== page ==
Analysis, Write Up, and Dissemination for Findings of Non-Pneumatic Anti-Shock Garment (NASG) Trials in Nigeria and Egypt

Investigator: Suellen Miller, PhD, CNM, MHA
Sponsor: John D. and Catherine T. MacArthur Foundation.

Location(s): Egypt; Nigeria


The Non-pneumatic Anti-Shock Garment (NASG)

What is it?
The NASG is a simple neoprene and Velcro device much like the bottom half of a wet suit split down the middle.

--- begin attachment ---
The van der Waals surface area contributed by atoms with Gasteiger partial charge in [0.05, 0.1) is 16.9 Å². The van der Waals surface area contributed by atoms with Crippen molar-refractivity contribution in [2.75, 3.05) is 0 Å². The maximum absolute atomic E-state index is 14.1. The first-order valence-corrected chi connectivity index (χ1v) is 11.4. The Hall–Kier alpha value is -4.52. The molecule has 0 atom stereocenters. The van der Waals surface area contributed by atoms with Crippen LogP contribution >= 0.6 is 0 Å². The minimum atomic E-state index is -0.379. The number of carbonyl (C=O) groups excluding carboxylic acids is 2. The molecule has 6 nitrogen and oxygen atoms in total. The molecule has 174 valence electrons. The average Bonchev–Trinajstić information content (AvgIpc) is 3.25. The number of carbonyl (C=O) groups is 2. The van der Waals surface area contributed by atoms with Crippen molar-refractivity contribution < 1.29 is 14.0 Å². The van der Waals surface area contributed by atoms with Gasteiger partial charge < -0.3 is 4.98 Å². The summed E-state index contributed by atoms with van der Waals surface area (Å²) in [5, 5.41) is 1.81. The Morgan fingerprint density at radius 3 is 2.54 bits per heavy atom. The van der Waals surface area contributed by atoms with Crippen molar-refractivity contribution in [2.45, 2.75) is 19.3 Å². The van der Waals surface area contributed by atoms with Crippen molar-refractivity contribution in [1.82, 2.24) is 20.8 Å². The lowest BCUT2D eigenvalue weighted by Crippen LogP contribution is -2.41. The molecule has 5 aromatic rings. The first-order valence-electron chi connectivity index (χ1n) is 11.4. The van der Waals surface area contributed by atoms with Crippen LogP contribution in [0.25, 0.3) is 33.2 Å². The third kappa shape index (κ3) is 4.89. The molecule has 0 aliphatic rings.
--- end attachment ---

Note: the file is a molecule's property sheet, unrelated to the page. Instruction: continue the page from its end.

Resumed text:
How does it work?
When in shock, the brain, heart, and lungs are deprived of oxygen because blood accumulates in the lower abdomen and legs. The NASG reverses shock by returning blood to the vital organs. This will restore the woman’s consciousness, pulse, and blood pressure. Additionally, the NASG slows blood flow to the lower body and decreases bleeding.

How is the NASG used?
After a simple training session, anyone can put the garment on a bleeding woman. Once her bleeding has stopped, she can be safely transported from a home birth or primary health care center to a referral facility for emergency obstetrical care.